Listening to the Community: Thinking in Different Ways
The Ferguson Library was undergoing leadership transition when the Aspen Institute report, Rising to the Challenge: Re-Envisioning Your Public Library, came out in October 2014. I had been president of the library for just two months. The report motivated me to work with the Connecticut State Library on hosting a public dialogue on the future of public libraries, which was held in March, 2015.
Library: Multi-branch | Location: Stamford, CT | Population: 126,000+ | White: 53% | Hispanic: 24% | Black: 13% | Visitors: Nearly 1 million annually | Budget: $8.5 million
Shortly thereafter, in 2015, we were approached by the Aspen Institute to be a member of the pilot group who would review, implement and provide feedback on its soon-to-be-released Action Guide for Re-Envisioning Your Public Library. The Action Guide is phenomenal and gave us a tool to see how we could bring about rapid change in our organization. The Guide meshes so well with the tool set that came out of the Harwood Institute.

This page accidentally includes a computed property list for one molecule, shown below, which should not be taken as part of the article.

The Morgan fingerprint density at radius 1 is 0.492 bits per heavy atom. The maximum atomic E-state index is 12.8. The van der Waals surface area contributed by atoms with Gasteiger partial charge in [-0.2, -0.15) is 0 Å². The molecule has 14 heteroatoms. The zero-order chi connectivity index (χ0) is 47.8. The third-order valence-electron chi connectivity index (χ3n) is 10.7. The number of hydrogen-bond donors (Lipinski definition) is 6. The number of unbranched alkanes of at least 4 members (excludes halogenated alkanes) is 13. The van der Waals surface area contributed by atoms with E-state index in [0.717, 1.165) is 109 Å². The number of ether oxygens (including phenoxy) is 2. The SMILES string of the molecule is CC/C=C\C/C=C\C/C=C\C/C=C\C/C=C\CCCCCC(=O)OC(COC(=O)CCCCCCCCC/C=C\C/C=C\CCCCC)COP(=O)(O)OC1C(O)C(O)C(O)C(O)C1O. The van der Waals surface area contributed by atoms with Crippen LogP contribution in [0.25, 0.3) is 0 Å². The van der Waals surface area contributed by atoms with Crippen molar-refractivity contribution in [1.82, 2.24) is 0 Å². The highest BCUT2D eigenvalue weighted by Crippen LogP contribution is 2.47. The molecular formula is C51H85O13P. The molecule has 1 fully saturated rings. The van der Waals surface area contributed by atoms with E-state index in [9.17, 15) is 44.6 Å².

It got us thinking in different ways. Just by going through the process as a team (maintenance and security were included in the discussions as well as the public services staff), we began to function differently. Our hierarchical structure began to break down. As a team, we began to focus on the outcomes that we wanted. We set goals and developed processes that would enable us to realize those outcomes. This resulted in a strong sense of pride for all involved, and my staff at all levels were enjoying the process. We discovered that we were part of the solution to myriad problems in our city.